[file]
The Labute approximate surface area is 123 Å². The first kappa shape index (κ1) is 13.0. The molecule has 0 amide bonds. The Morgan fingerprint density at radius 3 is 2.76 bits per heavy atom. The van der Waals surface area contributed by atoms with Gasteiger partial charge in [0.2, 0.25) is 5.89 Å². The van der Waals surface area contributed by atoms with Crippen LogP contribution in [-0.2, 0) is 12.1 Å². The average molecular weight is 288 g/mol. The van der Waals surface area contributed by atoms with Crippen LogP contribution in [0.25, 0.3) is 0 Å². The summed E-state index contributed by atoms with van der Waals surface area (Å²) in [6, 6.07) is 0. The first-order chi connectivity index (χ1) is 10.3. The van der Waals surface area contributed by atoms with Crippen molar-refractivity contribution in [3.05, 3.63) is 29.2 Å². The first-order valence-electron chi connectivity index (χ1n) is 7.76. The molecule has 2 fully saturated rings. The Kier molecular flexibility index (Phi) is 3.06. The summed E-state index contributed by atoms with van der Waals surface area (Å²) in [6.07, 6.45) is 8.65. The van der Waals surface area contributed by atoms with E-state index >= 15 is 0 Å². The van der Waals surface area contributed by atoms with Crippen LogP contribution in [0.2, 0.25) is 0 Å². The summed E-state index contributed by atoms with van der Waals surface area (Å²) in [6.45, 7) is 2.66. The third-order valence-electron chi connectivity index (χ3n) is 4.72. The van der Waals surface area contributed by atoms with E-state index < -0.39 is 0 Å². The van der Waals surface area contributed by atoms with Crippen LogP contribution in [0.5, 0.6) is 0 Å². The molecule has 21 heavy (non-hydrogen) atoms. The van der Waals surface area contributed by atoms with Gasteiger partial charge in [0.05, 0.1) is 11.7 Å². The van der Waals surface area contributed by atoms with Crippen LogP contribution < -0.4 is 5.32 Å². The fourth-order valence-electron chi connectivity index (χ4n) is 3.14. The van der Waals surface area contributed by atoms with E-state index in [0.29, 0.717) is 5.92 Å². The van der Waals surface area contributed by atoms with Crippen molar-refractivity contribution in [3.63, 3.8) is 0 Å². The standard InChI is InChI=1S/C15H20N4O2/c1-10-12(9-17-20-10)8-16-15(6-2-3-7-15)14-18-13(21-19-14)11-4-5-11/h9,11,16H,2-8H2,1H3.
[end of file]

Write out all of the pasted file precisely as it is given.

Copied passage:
The Labute approximate surface area is 123 Å². The first kappa shape index (κ1) is 13.0. The molecule has 0 amide bonds. The Morgan fingerprint density at radius 3 is 2.76 bits per heavy atom. The van der Waals surface area contributed by atoms with Gasteiger partial charge in [0.2, 0.25) is 5.89 Å². The van der Waals surface area contributed by atoms with Crippen LogP contribution in [-0.2, 0) is 12.1 Å². The average molecular weight is 288 g/mol. The van der Waals surface area contributed by atoms with Crippen LogP contribution in [0.25, 0.3) is 0 Å². The summed E-state index contributed by atoms with van der Waals surface area (Å²) in [6, 6.07) is 0. The first-order chi connectivity index (χ1) is 10.3. The van der Waals surface area contributed by atoms with Crippen molar-refractivity contribution in [3.05, 3.63) is 29.2 Å². The first-order valence-electron chi connectivity index (χ1n) is 7.76. The molecule has 2 fully saturated rings. The Kier molecular flexibility index (Phi) is 3.06. The summed E-state index contributed by atoms with van der Waals surface area (Å²) in [6.07, 6.45) is 8.65. The van der Waals surface area contributed by atoms with E-state index >= 15 is 0 Å². The van der Waals surface area contributed by atoms with Crippen LogP contribution in [0.2, 0.25) is 0 Å². The summed E-state index contributed by atoms with van der Waals surface area (Å²) in [6.45, 7) is 2.66. The third-order valence-electron chi connectivity index (χ3n) is 4.72. The van der Waals surface area contributed by atoms with E-state index < -0.39 is 0 Å². The van der Waals surface area contributed by atoms with Crippen LogP contribution in [0.5, 0.6) is 0 Å². The molecule has 21 heavy (non-hydrogen) atoms. The van der Waals surface area contributed by atoms with Gasteiger partial charge in [0.05, 0.1) is 11.7 Å². The van der Waals surface area contributed by atoms with Crippen LogP contribution < -0.4 is 5.32 Å². The fourth-order valence-electron chi connectivity index (χ4n) is 3.14. The van der Waals surface area contributed by atoms with E-state index in [0.29, 0.717) is 5.92 Å². The van der Waals surface area contributed by atoms with Crippen molar-refractivity contribution in [3.63, 3.8) is 0 Å². The standard InChI is InChI=1S/C15H20N4O2/c1-10-12(9-17-20-10)8-16-15(6-2-3-7-15)14-18-13(21-19-14)11-4-5-11/h9,11,16H,2-8H2,1H3.